# Differential Equations (Laplace Transforms)

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• Apr 15th 2008, 05:46 PM
thedoge
Differential Equations (Laplace Transforms)
Use Laplace Transforms to solve these IVP (partial fractions):

1. x''+4'+8x=e^-t x(0)=x'(0)=0
I don't know how to work with the imaginary roots.

2. x''''-x=0 x(0)=1 x'(0)=x''(0)=x'''(0)=0

3. x''''+13x''+36x=0 x(0)=x''(0)=0 x'(0)=2 x'''(0)=-13

Apply the convolution theorem to find the inverse Laplace transforms for:
4. F(s) = 1/(s(s^2+4))

5. F(s) = 1/(s(s^2+4s+5))

Apply the convolution theorem to derive the indicated solution x(t) of the given DE w/ initial conditions x(0)=x'(0) = 0

6.x''+4x'+13x=f(t);
x(t)=1/3 int[0,t] f(t-tau)e^-2(tau)*sin(3*tau) dtau

Solve the IVP

7. mx''+cx'+kx=f(t);
x(0) = x'(0)=0

m=1
k=4
c=5
f(t)=1 if 0=<t=<2
f(t)=0 if t>=2

Help on any is useful.
• Apr 15th 2008, 06:04 PM
TheEmptySet
Quote:

Originally Posted by thedoge
Use Laplace Transforms to solve these IVP (partial fractions):

apply the convolution theorem to find the inverse Laplace transforms for:
F(s) = 1/(s(s^2+4))

F(s) = 1/(s(s^2+4s+5))

any help on any is useful.

for the first one

$\frac{1}{s(s^2+4)}=\underbrace{\frac{1}{s}}_{f(t)= 1} \cdot \underbrace{\frac{1}{s^2+4}}_{g(t)=\frac{1}{2}\sin (2t)}$

so the inverse transform is

$\int_{0}^{t}f(t-\tau)g(\tau)d \tau=\int_{0}^{t}\frac{1}{2}\sin(2\tau)d\tau=$
$-\frac{1}{4}\cos(2\tau)|_{0}^{t}=-\frac{1}{4}\cos(2t)+\frac{1}{4}$

for the next one

$\frac{1}{s(s^2+4s+5)}=\frac{1}{s[(s+2)^2+1}$

$\underbrace{\frac{1}{s}}_{1} \cdot \underbrace{\frac{f(t)=1}{(s+2)^2+1}}_{g(t)=e^{-2t}\sin(t)}$

so evaluate this integral

$\int_0^{t}e^{-2\tau}\sin(\tau) d\tau$
• Apr 15th 2008, 06:14 PM
TheEmptySet
Apply the convolution theorem to derive the indicated solution x(t) of the given DE w/ initial conditions x(0)=x'(0) = 0

x''+4x'+13x=f(t);
x(t)=1/3 int[0,t] f(t-tau)e^-2(tau)*sin(3*tau) dtau

taking the Laplace transform we get

$s^2X+4sX+13X=F(s) \iff (s^2+4s+13)X=F(s)$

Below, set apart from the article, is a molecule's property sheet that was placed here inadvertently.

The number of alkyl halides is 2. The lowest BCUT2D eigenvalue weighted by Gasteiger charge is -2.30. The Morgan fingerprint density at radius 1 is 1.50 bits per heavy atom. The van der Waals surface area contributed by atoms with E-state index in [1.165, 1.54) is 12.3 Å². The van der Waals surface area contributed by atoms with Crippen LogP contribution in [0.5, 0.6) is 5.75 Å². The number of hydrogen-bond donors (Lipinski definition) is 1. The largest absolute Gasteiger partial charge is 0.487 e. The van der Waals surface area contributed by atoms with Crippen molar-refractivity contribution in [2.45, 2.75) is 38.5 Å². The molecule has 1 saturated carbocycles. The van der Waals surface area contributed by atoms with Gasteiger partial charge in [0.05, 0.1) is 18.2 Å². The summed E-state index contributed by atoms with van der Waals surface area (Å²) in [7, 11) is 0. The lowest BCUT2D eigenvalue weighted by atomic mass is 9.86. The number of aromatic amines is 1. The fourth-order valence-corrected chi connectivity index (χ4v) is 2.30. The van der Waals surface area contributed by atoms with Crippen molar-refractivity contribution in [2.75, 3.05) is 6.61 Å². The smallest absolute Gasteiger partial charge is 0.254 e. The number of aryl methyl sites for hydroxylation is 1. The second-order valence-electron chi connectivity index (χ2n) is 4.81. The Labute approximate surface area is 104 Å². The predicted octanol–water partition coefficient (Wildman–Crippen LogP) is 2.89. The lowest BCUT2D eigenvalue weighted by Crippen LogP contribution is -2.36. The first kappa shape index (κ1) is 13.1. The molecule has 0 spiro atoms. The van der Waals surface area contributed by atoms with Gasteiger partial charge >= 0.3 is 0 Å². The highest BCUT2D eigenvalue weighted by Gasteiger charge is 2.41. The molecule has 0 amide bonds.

$X=\frac{F(s)}{s^2+4s+13}=\underbrace{F(s)}_{f(t)} \cdot \underbrace{\frac{1}{(s+2)^2+9}}_{g(t)=\frac{1}{3} e^{-2t}\sin(3t)}$

by the convolution theorem we get

$x(t)=\frac{1}{3}\int_{0}^{t}f(t-\tau)e^{-2\tau}\sin(3\tau)d\tau$
• Apr 15th 2008, 06:19 PM
thedoge
Can you clarify how you got g(t)=1/2sin(2t)?

It's probably something simple, but I'm missing it.

I think it has to do with the imaginary roots. As I said, I'm not sure how to work with those.
• Apr 15th 2008, 06:31 PM
TheEmptySet
Quote:

Originally Posted by thedoge
Can you clarify how you got g(t)=1/2sin(2t)?

It's probably something simple, but I'm missing it.

There are few ways the most common is to memorize some common formulas and use them back wards. If you have taken a course in complex variables I will show you how to evaluate the contour integral :)

$\mathcal{L}(sin(at))=\frac{a}{s^2+a^2}$

so we want to use this in reverse so

$\frac{1}{s^2+a^2}=\frac{1}{2} \cdot \frac{2}{s^2+a^2}$

by using the above formula backwards we get

$\frac{1}{2}\sin(2t)$
• Apr 15th 2008, 06:37 PM
thedoge
Thanks again, that makes perfect sense.

I'm trying to decide between PDEs and Complex Variables. I think PDEs would be more useful in my field (atmospheric science), but I don't really know what the Complex Variables course is about.

So, for the first problem, I have it here:

$
X \left( s \right) = \left( s+1 \left( {s}^{2}+4\,s+8 \right)
\right) ^{-1}
$

With Roots: 2+-2i, what happens now?
I can tell there will be an e^-2t and a cos(2t) sin(2t), but im hazy for the steps to get to the final answer
• Apr 15th 2008, 07:10 PM
TheEmptySet
Quote:

Originally Posted by thedoge
Thanks again, that makes perfect sense.

I'm trying to decide between PDEs and Complex Variables. I think PDEs would be more useful in my field (atmospheric science), but I don't really know what the Complex Variables course is about.